What do Turkish people eat? The best answer is: "a lot". Even if they don't usually indulge themselves, they are sure to give guest the opportunity to do so.  If the food itself isn't enough to get the guests to stuf themselves, the laws of hospitality will. A Turkish host is more or less required to insist their guest to take serving after serving.  Completely clearing your plate is taken to mean you are still hungry, and leaving food won't stop your host from adding more to your plate.

Most of the time, the meal centers around bread.  A good Turkish host will offer it with every meal, and it can be eaten with anything. Traditionally, whole wheat bread was considered unsuitbale for anyone who could afford white, and that idea still persists in the mind of may, however more and more people are embracing the benefits of whole wheat.

As I mentioned before, just about anything can be put on bread, and breakfast is a perfect example of this.  An average Turkish breakast will include jam, olives, cheese, and eggs (all on bread); However, this is very basic.  Your average Turkish breakfast experience will include two or more varieties of all the aformentioned items along with sausage, cucumbers, tomatoes, honey. A fancier breakfast might also include french fries, traditional halva, baklava, and the recent yet popular addition: nutella. Turks have long realised breakfast is the most important meal of the day, and display this in their elaborate breakfasts.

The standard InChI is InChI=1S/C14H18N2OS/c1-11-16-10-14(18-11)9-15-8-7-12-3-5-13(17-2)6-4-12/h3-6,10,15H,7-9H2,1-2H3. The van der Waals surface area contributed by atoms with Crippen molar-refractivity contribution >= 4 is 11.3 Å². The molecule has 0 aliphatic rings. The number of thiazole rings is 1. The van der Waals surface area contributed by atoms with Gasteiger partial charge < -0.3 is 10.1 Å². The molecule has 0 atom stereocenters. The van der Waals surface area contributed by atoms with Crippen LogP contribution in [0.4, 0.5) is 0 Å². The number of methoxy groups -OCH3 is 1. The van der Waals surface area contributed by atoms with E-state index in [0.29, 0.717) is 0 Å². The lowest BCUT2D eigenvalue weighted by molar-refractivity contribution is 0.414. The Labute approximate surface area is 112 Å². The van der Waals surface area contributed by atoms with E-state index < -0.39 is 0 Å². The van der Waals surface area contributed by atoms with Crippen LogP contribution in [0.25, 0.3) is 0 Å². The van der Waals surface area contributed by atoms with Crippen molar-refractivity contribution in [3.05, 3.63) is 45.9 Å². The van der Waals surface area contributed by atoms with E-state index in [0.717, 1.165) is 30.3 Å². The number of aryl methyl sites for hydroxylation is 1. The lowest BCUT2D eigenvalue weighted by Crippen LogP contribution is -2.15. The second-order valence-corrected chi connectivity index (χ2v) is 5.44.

After breakfast, it may seem that lunch and dinner might be a let down, but I assure you they are not. It is impossible to sum up the vast range of Turkish cuinine here, especially since they vary so much regionally, but usually luch and dinner will be heavy on meats, salt, cheese, and oil. However, my personal favorite is eggplant! check out this recipe

Monday, April 2, 2012

Language Progress

So, I keep telling myself my next blog post is going to be about food. Well, guess what? This one isn't. it's an update about learning Turkish.

First of all, the bad news: I made a complete fool of myself today.  After insisting I would be fine walking myself home, I made it all the way to the door only to remember I can't use a key.  This disability is as of yet diagnosed, but I'm pretty sure it's real.  Anyways, I spent a good ten minutes fiddling with the key before taking a seat outside the door and seriously considering ringing the neighbors doorbell to ask for help.  

Luckily, it didn't get to that point because someone else living in the complex came by to use the elevator

"Yardim edebilirmiyim?' I asked, which means "Can I help?"  In case you're wondering, this makes no sense.  Luckily,  he didn't say anything about it. He opened the door in approximately one and a half seconds and told me not to forget the key in the lock.